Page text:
2009
Ledson Cepage Sonoma County
750ml
$107.49
$85.99
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2013 Beringer Private Reserve Chardonnay 750ml

2013 Beringer Private Reserve Chardonnay

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This delicious Chardonnay is rich, ripe and buttery. Aged nine months in 80% new French oak, the wine is subtle, offering notes of lemon meringue pie, tropical pineapple, citrus oil and apple blossom. It is medium to full-bodied, refreshing and delicately oaked, which may be a first. - Robert Parker

Producer: Beringer
Website: www.beringer.com

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Price: $29.99
Sale Price: $24.99
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Varietal: Chardonnay
Its adaptability to different soils and climates, and malleability in the wine room make Chardonnay one of the most popular and ubiquitous grapes. Responsible for some of the world’s most thrilling white wines wines including Champagne, it is in its homeland of Burgundy with villages such as Chablis, Meursault and Puligny-Montrachet that producers craft arguably some of the world’s finest wines. Chardonnay is also synonymous with California, where it can display riper, tropical fruit flavors, rather than the more restrained stone fruit and steely, mineral qualities often associated with its Old World and cool climate counterparts. While there are terrific fresh and vibrant Chardonnays made solely using stainless steel, the grape also knits terrifically well with oak, lending greater depth and weight in the form of a nutty, toasty and somtimes buttery component.

Country: United States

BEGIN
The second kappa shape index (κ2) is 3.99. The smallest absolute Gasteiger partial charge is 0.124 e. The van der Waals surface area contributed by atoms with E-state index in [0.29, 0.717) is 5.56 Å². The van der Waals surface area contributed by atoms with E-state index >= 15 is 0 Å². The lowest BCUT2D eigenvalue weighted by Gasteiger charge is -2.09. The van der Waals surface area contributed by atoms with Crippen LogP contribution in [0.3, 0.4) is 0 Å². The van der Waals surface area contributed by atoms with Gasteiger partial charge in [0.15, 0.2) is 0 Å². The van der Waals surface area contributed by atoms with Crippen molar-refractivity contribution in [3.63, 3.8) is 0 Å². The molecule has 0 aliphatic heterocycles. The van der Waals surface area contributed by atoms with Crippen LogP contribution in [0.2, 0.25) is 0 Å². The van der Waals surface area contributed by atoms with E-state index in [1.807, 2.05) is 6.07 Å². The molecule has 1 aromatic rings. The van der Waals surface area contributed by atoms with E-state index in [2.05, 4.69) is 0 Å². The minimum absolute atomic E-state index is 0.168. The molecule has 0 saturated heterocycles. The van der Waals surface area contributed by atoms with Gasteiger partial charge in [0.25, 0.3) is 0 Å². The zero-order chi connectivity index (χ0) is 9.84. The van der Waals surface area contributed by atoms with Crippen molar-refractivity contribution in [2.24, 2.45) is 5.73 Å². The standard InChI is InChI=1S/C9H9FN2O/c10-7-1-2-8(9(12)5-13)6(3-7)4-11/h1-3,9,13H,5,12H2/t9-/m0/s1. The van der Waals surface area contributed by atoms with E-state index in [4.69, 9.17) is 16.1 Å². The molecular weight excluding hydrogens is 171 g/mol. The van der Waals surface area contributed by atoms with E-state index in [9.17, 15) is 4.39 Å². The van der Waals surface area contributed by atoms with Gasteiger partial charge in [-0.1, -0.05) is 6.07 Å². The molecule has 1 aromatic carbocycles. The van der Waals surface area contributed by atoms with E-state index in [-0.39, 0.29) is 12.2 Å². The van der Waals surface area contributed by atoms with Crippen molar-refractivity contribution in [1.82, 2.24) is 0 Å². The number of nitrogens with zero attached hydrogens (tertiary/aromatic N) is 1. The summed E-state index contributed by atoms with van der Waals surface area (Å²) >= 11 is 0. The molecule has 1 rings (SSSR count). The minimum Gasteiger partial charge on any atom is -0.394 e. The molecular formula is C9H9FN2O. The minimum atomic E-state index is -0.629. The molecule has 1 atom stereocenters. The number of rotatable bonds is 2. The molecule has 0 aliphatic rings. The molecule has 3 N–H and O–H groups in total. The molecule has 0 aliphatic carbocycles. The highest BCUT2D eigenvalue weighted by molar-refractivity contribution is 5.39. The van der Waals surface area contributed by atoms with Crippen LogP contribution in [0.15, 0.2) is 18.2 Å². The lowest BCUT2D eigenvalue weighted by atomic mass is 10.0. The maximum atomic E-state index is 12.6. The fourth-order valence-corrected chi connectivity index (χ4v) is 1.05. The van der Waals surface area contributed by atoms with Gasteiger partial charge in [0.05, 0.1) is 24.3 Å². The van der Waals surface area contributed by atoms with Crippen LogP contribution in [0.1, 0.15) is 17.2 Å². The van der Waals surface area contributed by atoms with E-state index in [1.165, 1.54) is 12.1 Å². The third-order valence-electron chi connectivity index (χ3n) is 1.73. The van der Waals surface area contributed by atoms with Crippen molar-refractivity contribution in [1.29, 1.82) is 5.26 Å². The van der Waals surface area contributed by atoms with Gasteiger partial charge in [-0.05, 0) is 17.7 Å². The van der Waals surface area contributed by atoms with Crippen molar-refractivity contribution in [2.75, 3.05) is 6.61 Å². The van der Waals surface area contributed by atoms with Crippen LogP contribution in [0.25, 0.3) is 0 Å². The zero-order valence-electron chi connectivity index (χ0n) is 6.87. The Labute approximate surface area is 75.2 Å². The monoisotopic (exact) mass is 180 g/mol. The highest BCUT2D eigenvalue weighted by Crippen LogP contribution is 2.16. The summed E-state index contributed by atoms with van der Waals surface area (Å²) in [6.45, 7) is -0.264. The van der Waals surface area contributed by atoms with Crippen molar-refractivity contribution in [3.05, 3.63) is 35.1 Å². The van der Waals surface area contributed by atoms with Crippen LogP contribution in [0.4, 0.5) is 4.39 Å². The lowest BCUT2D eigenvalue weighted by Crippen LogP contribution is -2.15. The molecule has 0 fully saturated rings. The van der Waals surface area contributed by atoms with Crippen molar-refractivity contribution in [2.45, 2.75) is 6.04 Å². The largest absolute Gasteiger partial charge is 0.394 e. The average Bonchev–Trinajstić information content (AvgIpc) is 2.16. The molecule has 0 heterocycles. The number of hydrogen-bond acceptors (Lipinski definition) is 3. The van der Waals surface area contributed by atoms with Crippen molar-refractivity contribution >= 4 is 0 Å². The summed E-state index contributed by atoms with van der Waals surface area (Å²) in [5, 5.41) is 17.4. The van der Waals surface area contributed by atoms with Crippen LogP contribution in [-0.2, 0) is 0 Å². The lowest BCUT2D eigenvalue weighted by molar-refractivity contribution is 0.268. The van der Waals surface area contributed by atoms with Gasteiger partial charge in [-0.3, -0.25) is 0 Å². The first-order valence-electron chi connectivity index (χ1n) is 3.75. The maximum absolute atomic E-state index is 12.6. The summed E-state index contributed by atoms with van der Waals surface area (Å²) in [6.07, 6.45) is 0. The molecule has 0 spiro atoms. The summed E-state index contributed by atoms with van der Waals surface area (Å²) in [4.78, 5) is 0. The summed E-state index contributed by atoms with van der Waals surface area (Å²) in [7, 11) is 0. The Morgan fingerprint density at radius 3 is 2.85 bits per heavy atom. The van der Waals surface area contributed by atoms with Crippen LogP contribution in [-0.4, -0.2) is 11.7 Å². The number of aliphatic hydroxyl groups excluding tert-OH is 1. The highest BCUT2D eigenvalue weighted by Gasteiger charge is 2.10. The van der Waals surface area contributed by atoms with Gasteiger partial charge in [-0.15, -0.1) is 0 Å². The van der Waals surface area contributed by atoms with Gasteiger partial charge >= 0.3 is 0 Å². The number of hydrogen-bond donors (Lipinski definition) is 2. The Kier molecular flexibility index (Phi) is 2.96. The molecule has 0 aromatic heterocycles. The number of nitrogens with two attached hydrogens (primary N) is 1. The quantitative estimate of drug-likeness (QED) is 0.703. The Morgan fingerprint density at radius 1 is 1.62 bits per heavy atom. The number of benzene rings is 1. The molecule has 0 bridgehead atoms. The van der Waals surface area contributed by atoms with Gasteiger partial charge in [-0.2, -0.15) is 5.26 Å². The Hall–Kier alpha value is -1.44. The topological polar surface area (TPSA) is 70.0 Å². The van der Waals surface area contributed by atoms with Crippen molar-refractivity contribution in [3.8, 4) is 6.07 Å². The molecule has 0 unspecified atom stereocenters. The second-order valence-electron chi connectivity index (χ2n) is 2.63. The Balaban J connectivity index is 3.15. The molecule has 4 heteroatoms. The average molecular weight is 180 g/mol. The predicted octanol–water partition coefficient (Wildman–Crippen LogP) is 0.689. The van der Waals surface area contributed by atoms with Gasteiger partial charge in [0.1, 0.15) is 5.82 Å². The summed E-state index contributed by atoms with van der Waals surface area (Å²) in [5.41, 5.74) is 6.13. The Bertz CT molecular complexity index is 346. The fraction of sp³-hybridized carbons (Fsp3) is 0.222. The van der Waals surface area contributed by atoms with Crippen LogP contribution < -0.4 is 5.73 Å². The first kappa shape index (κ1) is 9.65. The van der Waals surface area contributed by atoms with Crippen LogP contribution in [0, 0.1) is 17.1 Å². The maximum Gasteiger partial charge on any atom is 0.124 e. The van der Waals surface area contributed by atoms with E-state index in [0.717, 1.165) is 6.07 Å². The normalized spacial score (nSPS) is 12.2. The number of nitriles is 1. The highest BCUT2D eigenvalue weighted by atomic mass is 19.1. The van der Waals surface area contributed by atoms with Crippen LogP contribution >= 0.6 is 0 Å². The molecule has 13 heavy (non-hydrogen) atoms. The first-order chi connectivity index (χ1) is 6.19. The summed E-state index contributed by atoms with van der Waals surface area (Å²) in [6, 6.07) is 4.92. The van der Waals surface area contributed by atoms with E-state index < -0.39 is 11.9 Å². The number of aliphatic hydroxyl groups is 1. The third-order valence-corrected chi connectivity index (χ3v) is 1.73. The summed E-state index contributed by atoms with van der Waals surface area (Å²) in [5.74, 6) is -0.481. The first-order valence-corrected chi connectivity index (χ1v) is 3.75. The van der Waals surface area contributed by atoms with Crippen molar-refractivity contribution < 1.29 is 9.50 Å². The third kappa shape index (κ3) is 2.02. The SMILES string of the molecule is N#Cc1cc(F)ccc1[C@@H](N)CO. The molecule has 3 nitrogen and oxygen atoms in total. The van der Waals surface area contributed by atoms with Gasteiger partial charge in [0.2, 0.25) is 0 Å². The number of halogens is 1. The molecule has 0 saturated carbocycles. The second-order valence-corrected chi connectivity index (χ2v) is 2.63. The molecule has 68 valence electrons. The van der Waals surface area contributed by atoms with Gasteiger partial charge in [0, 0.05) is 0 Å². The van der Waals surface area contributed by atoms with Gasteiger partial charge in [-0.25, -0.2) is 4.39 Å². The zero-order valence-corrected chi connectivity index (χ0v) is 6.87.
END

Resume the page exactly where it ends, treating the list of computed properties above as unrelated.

Although wine is made in all 50 states, it is understandable, with almost 90% of the country's production, that California is synonymous with domestic wine. As of 2010 harvest, reports indicate that Washington, New York & Oregon account for additional 6% of production, meanwhile Virginia, Missouri and Texas's wine industries are growing to a point beyond that of just a tourist attraction.

Region: California
California is one of the most diverse wine producing regions of the world. Although it has a history spanning over 200 years, it has experienced most of its growth in the last fifty years. The regions of Napa Valley and Sonoma County have become as renowned as France’s Bordeaux and Burgundy. While Cabernet Sauvignon, Pinot Noir, and Chardonnay are by far the most popular fine wine varieties, producers in the Golden State have also experimented with an unparalleled array of diverse varieties, including Zinfandel, Syrah, Nebbiolo, Sangiovese, and Tempranillo.

Sub-Region: Napa Valley
The country’s most famous wine producing region, Napa Valley stretches from the North bay of San Francisco Bay in the South, all the way up to Mount Saint Helena in the North. Although the climate is suitable for a wide range of varieties, Cabernet Sauvignon is dominant and practically synonymous with the region. To account for its geographical diversity, the valley is split up into a number of AVAs. From north to south, the valley consists of Calistoga, St. Helena, Rutherford, Oakville, Yountville, and Oak Knoll. Higher elevation sites include Howell Mountain on the east and Mount Veeder on the west. On its own, Stags Leap District is tucked into the very south east corner of the valley.

Type: White
White wine is a wine whose color can be pale-yellow, yellow-green, and yellow-gold colored. The wine is produced from a variety of grape varieties. The flavor and color comes from the juice of the grape and sometimes the skin of the grape as well. Interestingly, not all white wine comes from white grapes. Some select red grapes are used as in Champagne.